I am glad to be getting out of the Courtyard Junction City in a little bit. I found mold on the shower head. GROSS. I took a picture and I plan on sending it to the hotel. I don’t expect this at Marriott properties. By contrast, the shower head at the Sleep Inn Norton is always clean. I never have to worry there.
I also won’t have to worry about the next hotel at which I will be lodging. The Overland Park Marriott is one of m favorite stops on the circuit. With perfect weather, I won’t have to worry about the long drives back and forth to Zona Rosa, and I’m also within easy reach of the Buffalo Wild Wings at Metcalf and 137th Street. Strangely enough, I got an overall better rate at OP than I would have at the Courtyard on Tiffany Springs.
This will be my first trip to Kansas City since the end of January. Can’t wait.
Kansas State High School Activities Association state basketball continues today. If all of the games were being held at one site, which is the rational and sane thing to do, which is the case in Louisiana, Missouri, Nebraska and numerous other states, I would go and watch the games. But with EIGHT sites, you have to pick and choose. It’s awful for the kids. It’s awful for the fans. It’s also a financial hit for the KSHSAA,, which has to pay rent at EIGHT sites instead of one and has to pay more travel expenses to officials than it would having to only pay them at one central location.
Another problem of playing games at EIGHT sites is there isn’t television coverage for most tournaments. The Class 3A tourney in Hutchinson is being streamed online by the National Federation Network, but none of the others are. The only tournament with live TV coverage will be Class 6A at Wichita State’s Koch Arena, when the semifinals and championship games will be aired on Cox Cable channel 22, which is now available in northwest Kansas on Nex-Tech cable.
In Louisiana, all championship games (14 total) are televised on tape delay by Fox Sports New Orleans. Nebraska is even better, televising the games LIVE on Nebraska Educational Television from Lincoln’s Pinnacle Bank Arena.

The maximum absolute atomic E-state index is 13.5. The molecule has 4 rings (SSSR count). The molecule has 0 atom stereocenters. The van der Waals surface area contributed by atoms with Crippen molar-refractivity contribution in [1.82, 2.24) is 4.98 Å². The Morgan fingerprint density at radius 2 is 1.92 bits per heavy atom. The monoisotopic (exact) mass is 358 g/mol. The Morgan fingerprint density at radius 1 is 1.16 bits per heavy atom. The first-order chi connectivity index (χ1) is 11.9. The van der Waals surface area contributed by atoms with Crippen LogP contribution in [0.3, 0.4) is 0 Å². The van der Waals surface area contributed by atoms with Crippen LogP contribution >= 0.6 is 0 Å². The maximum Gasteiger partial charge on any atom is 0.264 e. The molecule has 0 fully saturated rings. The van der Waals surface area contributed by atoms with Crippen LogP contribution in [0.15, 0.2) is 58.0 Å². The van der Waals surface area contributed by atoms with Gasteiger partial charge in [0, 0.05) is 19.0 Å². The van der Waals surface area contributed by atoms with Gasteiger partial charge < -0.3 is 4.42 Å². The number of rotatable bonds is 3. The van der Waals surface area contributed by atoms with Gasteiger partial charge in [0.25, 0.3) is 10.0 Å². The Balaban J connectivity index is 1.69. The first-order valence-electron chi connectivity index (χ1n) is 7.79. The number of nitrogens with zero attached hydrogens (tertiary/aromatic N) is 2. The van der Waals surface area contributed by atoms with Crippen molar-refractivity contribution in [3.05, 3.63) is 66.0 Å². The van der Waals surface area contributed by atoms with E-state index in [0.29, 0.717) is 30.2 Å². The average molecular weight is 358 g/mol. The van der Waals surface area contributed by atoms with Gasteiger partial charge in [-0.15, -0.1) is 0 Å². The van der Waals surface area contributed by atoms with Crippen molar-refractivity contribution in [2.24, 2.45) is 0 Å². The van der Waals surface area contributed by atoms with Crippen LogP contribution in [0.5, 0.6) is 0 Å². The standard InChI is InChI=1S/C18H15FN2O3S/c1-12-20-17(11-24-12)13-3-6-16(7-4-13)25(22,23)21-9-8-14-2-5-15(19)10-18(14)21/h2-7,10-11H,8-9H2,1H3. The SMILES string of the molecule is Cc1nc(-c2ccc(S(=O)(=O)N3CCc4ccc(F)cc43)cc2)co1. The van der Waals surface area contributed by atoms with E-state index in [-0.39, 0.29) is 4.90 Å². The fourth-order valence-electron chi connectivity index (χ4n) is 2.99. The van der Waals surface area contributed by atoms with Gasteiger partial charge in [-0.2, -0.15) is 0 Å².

The Big 12 Conference men’s basketball tournament at Kansas City resumes at 11:30 with Baylor taking on West Virginia. Kansas plays TCU in the second game of the day. Kansas State was eliminated yesterday by the Horned Frogs, leaving the Wildcats 15-17. The only way in hell they would play in the postseason is if they agree to play in the pay-for-play College Basketball Invitational (CBI), but I wouldn’t. It would be slumming.
The first night of the 2015 Kansas State High School Activities Association state basketball tournaments was not a good one for the teams I had the most interest in.
I witnessed St. John-Hudson put on a clinic inside Bramlage Coliseum against Ellis. The Tigers began with an alley-oop which 6-foot-9 Dean Wade flushed. He dunked on another alley-oop, and was in position for a third before getting fouled by the Railers’ Eli Lohrmeyer.
St. John scored the game’s first 10 points, It led 28-4 after one quarter and 52-11 at halftime, going on to win 83-41. The Tigers extended their winning streak, to 50, the longest active streak among boys teams in the state.
Ellis lost for the first time since Jan. 22. It was on a 12-game winning streak coming into the state tournament and finished the year 18-6, a vast improvement over the 9-13 mark of a year ago. The Railers made their first boys state tournament appearance since 2003, but they haven’t won a state tournament game since 1981, when they were runner-up in Class 3A to Silver Lake.
None of the four games at the 2A tournament were particularly competitive. Olpe, Central Plains and Washington County were all easy winners. Olpe and Central Plains play one semifinal Friday at 4:45, while St. John and Washington play at 8:15.
Tomorrow is the girls games at Manhattan. Hill City plays Valley Falls at 6:30.
The other Mid-Continent League team in action today, the TMP-Marian boys, dropped their game in the Class 4A-Division II tournament at Park City to Wichita Trinity.
The third MCL boys team in a state tournament, Stockton, plays tomorrow at 3 p.m. in the 1A-Division I tourney at Emporia.
Thunder Ridge, the small school in Kensington, the small town halfway between Phillipsburg and Smith Center, lost in the 1A-DI girls tournament to St. Paul, 37-32. Jack Krier handled that one since I was in Manhattan.
Beloit’s girls, the lone North Central Activities Association team in a state tournament, lost int he first round in Class 3A at Hutchinson to Sabetha.
I’m done with covering basketball for Main Street Media for 2014-15. It’s been quite a winter sports season. Now I’ll get some time to decompress and relax before track and field starts.